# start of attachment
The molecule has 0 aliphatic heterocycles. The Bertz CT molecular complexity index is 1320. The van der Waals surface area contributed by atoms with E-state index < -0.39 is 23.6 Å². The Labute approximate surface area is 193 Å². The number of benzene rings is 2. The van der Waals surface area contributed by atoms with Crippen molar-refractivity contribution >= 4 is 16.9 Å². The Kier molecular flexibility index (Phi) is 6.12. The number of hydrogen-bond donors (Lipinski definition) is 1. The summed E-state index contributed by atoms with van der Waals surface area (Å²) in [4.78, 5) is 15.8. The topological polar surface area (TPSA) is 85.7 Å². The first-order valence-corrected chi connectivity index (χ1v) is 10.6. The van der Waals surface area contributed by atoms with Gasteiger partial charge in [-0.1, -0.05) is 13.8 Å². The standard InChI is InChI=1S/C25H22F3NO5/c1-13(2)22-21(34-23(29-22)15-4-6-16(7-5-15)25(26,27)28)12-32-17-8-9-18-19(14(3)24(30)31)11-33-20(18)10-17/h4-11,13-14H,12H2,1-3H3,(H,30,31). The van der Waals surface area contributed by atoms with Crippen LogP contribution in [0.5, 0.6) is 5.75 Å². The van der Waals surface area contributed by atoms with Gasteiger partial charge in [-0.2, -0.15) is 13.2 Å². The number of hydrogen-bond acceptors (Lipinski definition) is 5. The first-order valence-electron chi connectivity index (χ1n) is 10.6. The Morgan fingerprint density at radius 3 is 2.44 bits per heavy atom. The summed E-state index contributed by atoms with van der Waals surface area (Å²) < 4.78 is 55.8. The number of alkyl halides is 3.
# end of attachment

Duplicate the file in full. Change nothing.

The molecule has 0 aliphatic heterocycles. The Bertz CT molecular complexity index is 1320. The van der Waals surface area contributed by atoms with E-state index < -0.39 is 23.6 Å². The Labute approximate surface area is 193 Å². The number of benzene rings is 2. The van der Waals surface area contributed by atoms with Crippen molar-refractivity contribution >= 4 is 16.9 Å². The Kier molecular flexibility index (Phi) is 6.12. The number of hydrogen-bond donors (Lipinski definition) is 1. The summed E-state index contributed by atoms with van der Waals surface area (Å²) in [4.78, 5) is 15.8. The topological polar surface area (TPSA) is 85.7 Å². The first-order valence-corrected chi connectivity index (χ1v) is 10.6. The van der Waals surface area contributed by atoms with Gasteiger partial charge in [-0.1, -0.05) is 13.8 Å². The standard InChI is InChI=1S/C25H22F3NO5/c1-13(2)22-21(34-23(29-22)15-4-6-16(7-5-15)25(26,27)28)12-32-17-8-9-18-19(14(3)24(30)31)11-33-20(18)10-17/h4-11,13-14H,12H2,1-3H3,(H,30,31). The van der Waals surface area contributed by atoms with Crippen LogP contribution in [0.5, 0.6) is 5.75 Å². The van der Waals surface area contributed by atoms with Gasteiger partial charge in [-0.2, -0.15) is 13.2 Å². The number of hydrogen-bond acceptors (Lipinski definition) is 5. The first-order valence-electron chi connectivity index (χ1n) is 10.6. The Morgan fingerprint density at radius 3 is 2.44 bits per heavy atom. The summed E-state index contributed by atoms with van der Waals surface area (Å²) < 4.78 is 55.8. The number of alkyl halides is 3.